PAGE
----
“It takes a village.”
I have heard this time and time again, usually from my mother and usually when I was stranded on the side of the road because she had once again forgotten to pick me up. Don’t worry, we all laugh about this now and it only happened once or twice or ten or twelve (okay, Grandma stranding me made it twenty tops). Even then my family members would chuckle enormous belly laughs at the thought of my sister and me patiently (a term I would use lightly) waiting at our extra curricular activities or mandatory school ending on someone (anyone at this point) to roll in on two wheels to pick us up.
Well, if it was not for my “village” I am sure, oh so sure, I would have been stranded countless other times. I have numerous “mommas,” “grandmas,” “aunts,” and “uncles,” who are not related by blood, but are just as much a part of my life than the ones who were legally deemed mine the day I was born. I was blessed by the most wonderful family and was also given the most wonderful village as well to help rear me into the person I am today.
I live in a very rural community of mostly farmland and a little country store called “The Filing Station.” Their slogan is to come in hungry and they will fill you up. You must drive three miles to reach a Dollar Store, post office, bank etc. The three miles of driving allows you to enter the huge town of Deep Run. Since our homes are a little isolated from the “city of Deep Run,” my dad found it amusing to call our little area, “Shallow Walk.” Well, he tries to be a funny man! The name has stuck and so my village is “Shallow Walk.” There are only five or so houses in the village of Shallow Walk, but these houses are the ones I call home and the people inside are the ones I refer to as family. I didn’t realize as a small child that all these people were not related to me because it was always aunt and uncle and sister or brother in each house. If I needed milk, eggs or cookies, or shoes, jewelry or dresses, I would roam from house to house until I hit on the right stuff. If I misbehaved in front of any of these eyes, my punishment came from the one who saw me. I wasn’t reported on back to my parent -- I was punished immediately in that household. My mom thought this was great. She was totally on board with the whole concept because she truly believed it took a village to raise a child! Thank goodness my parents did believe this because the people within this village are truly some of the most influential and admirable people I have ever met. Through the years, friends have become family and as the family expanded, these “framily” (see what I did there) members have journeyed through some of life’s lowest valleys and rejoiced with us through some of life’s highest peaks. Their constant support and love is something I truly can never fathom or express in a sufficient way. Whether it be making Christmas cookies, going to get pedicures, borrowing milk, or just long phone calls or talks to ensure I am handling life okay, I am truly grateful and love you so much for all that you have done and continue to do for me.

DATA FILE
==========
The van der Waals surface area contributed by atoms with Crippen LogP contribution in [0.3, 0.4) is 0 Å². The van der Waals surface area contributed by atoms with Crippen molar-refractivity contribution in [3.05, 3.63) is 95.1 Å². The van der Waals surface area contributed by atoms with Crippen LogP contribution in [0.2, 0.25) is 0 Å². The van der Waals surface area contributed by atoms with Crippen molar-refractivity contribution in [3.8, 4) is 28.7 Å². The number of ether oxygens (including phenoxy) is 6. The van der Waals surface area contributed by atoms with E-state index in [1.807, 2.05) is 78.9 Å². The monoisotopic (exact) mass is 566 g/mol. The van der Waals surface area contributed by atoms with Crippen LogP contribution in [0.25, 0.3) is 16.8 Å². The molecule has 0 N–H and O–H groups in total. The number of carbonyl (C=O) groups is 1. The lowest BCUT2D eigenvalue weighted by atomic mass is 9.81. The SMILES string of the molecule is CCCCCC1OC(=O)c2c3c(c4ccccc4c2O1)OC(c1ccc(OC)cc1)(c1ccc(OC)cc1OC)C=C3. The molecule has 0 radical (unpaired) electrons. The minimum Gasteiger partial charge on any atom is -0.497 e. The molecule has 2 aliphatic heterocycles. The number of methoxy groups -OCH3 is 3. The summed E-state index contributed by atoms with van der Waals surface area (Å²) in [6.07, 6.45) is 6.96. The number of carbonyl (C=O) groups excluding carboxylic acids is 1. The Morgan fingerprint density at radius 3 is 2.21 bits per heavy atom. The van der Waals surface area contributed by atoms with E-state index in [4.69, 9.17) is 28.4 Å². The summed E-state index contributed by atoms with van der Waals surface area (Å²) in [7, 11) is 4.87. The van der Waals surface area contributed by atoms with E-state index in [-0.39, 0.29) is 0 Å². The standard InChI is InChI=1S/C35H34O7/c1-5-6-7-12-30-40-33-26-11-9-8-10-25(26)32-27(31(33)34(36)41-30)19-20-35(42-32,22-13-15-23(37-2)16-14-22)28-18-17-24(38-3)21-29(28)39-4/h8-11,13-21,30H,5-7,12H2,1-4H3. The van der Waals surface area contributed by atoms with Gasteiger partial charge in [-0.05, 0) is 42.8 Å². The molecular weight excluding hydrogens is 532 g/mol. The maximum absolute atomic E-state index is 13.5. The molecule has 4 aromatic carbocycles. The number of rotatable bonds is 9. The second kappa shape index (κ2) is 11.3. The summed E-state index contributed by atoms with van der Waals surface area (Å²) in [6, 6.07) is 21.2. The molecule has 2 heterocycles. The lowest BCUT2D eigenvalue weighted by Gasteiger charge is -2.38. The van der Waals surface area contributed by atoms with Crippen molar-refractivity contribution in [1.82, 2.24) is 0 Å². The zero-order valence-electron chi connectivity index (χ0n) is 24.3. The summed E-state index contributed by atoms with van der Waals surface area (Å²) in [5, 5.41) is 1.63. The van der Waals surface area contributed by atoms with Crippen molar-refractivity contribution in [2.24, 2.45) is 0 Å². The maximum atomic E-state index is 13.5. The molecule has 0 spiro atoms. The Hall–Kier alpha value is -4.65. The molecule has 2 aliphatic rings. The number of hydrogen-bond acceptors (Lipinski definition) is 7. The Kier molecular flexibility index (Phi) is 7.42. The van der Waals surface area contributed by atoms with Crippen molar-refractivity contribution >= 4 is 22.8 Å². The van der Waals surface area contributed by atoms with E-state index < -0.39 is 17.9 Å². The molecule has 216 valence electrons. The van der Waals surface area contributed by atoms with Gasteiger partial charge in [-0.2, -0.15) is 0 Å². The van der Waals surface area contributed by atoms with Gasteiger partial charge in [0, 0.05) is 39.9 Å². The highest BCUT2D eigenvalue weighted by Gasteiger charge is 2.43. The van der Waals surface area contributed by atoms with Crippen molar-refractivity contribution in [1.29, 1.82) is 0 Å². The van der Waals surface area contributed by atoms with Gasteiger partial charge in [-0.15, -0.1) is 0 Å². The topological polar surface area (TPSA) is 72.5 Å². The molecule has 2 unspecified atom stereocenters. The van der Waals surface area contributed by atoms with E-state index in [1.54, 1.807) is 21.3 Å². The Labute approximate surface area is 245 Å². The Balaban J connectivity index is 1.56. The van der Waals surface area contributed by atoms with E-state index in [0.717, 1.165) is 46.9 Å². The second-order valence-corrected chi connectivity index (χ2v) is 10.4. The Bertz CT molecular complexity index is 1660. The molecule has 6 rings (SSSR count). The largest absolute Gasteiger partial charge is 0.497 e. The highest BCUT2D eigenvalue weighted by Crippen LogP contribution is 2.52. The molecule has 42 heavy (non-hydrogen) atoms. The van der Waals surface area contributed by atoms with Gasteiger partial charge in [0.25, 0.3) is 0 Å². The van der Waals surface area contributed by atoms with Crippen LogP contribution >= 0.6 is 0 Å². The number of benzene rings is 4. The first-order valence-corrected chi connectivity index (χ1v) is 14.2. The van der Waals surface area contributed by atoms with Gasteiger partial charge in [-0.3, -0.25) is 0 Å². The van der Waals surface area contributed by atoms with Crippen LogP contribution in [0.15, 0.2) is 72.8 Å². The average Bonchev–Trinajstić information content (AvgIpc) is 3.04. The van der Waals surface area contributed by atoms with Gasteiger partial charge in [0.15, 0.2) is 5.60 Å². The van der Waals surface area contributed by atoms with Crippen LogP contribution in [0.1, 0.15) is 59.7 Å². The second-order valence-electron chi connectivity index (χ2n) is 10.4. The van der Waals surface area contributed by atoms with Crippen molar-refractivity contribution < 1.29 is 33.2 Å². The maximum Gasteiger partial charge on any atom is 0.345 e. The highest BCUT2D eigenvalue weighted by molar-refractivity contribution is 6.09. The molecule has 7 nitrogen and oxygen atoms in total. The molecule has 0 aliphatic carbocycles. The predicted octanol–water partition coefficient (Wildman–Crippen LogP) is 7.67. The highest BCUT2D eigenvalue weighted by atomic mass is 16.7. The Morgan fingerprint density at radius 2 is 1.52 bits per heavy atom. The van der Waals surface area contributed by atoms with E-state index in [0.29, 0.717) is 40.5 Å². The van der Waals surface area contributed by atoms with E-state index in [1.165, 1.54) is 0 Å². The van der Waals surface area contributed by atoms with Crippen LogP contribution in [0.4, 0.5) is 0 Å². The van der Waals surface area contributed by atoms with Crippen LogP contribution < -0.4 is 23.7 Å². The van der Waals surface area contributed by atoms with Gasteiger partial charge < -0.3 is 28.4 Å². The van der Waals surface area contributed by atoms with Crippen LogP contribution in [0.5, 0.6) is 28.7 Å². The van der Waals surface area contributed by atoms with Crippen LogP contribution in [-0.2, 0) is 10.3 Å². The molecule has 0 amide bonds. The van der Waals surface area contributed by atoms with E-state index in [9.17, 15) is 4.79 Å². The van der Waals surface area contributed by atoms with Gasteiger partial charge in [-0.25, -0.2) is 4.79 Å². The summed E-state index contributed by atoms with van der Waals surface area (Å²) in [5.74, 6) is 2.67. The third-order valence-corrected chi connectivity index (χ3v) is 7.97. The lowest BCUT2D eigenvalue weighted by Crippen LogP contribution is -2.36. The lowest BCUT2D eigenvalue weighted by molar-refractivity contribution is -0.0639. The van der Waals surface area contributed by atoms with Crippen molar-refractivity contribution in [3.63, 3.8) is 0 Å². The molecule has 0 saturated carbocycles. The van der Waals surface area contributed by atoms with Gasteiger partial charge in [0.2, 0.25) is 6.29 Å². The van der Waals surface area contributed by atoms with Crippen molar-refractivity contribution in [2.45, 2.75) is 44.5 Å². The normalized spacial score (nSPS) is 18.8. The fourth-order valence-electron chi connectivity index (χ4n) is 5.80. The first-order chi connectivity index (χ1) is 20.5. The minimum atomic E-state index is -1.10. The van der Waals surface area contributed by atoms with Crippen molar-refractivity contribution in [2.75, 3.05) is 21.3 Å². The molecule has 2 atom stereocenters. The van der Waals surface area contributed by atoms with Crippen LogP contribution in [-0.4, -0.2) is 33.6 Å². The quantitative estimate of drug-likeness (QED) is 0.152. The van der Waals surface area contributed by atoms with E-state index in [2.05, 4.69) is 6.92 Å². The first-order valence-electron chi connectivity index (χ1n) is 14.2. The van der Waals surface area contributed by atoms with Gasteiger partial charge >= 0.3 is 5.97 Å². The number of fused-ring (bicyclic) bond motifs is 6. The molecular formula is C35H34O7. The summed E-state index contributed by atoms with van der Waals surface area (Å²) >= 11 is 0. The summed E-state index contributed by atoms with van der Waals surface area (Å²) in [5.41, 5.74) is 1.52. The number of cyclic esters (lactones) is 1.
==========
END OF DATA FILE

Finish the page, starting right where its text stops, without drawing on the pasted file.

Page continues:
As time passes, some of us have grown up and moved a little farther away to bigger cities for jobs, school, and life in general. Also, some of the oldest and dearest of Shallow Walk have passed on and we have mourned them together as family and leaned on each other for support to struggle through to make it to the next day. We have suffered our losses, defeats, regrets, wins, and blessings all as one. We have fought together, hurt together, lost together, loved together and grown together. Shallow Walk is not a huge area, but I have found there is always enough space for those who move away to come back home and raise our children by the village hands who have so lovingly raised us.
Growing up, I guess I knew I was blessed, but I never realized how immeasurably blessed I am until recently. You cannot choose your family; that I cannot dispute, but what I can dispute is the fact you choose your friends. I believe these individuals are placed within your life in order to help you soar through whatever obstacles are placed in your way. Some appear just when you need them and some have been there all along. At your darkest moments, you immediately determine who your family is. They are the ones who will stay up late at night talking about nothing in order to distract you from whatever you want to escape. They are the ones who force you to focus when you feel like quitting. They are the ones who make you laugh until you cry or laugh at you until you cry at times (in cases where you are stranded). The meaning of family goes deeper than blood and I am so blessed I am able to experience this and have from the day I entered this world. So to Shallow Walk (you know who you are): thanks for being my village.